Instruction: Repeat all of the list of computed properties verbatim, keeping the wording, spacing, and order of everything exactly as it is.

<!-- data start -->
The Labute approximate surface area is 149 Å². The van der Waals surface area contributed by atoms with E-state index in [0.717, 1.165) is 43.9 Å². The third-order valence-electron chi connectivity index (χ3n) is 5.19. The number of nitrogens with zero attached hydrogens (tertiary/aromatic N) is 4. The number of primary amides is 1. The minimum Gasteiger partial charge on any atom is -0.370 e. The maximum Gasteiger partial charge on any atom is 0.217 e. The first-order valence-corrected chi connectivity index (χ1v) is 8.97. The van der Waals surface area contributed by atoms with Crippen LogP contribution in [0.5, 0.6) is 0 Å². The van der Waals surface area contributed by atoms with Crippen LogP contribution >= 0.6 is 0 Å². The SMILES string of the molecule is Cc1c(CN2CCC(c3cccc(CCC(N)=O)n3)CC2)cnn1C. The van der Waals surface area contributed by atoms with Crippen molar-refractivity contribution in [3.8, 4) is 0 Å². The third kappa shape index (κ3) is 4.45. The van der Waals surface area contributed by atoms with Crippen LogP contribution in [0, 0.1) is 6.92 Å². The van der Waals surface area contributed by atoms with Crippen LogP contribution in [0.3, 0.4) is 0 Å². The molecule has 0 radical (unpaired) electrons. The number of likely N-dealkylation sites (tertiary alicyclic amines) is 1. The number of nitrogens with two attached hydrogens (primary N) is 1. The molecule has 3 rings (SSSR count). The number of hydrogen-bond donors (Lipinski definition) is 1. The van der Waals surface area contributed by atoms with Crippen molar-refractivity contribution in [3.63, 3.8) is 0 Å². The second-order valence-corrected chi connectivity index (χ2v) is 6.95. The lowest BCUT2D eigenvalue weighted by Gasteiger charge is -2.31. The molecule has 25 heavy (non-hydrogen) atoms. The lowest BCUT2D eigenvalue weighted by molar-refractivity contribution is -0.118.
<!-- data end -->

The Labute approximate surface area is 149 Å². The van der Waals surface area contributed by atoms with E-state index in [0.717, 1.165) is 43.9 Å². The third-order valence-electron chi connectivity index (χ3n) is 5.19. The number of nitrogens with zero attached hydrogens (tertiary/aromatic N) is 4. The number of primary amides is 1. The minimum Gasteiger partial charge on any atom is -0.370 e. The maximum Gasteiger partial charge on any atom is 0.217 e. The first-order valence-corrected chi connectivity index (χ1v) is 8.97. The van der Waals surface area contributed by atoms with Crippen LogP contribution in [0.5, 0.6) is 0 Å². The van der Waals surface area contributed by atoms with Crippen LogP contribution >= 0.6 is 0 Å². The SMILES string of the molecule is Cc1c(CN2CCC(c3cccc(CCC(N)=O)n3)CC2)cnn1C. The van der Waals surface area contributed by atoms with Crippen molar-refractivity contribution in [3.8, 4) is 0 Å². The third kappa shape index (κ3) is 4.45. The van der Waals surface area contributed by atoms with Crippen LogP contribution in [0, 0.1) is 6.92 Å². The van der Waals surface area contributed by atoms with Crippen LogP contribution in [0.3, 0.4) is 0 Å². The molecule has 0 radical (unpaired) electrons. The number of likely N-dealkylation sites (tertiary alicyclic amines) is 1. The number of nitrogens with two attached hydrogens (primary N) is 1. The molecule has 3 rings (SSSR count). The number of hydrogen-bond donors (Lipinski definition) is 1. The van der Waals surface area contributed by atoms with Crippen molar-refractivity contribution in [3.63, 3.8) is 0 Å². The second-order valence-corrected chi connectivity index (χ2v) is 6.95. The lowest BCUT2D eigenvalue weighted by Gasteiger charge is -2.31. The molecule has 25 heavy (non-hydrogen) atoms. The lowest BCUT2D eigenvalue weighted by molar-refractivity contribution is -0.118.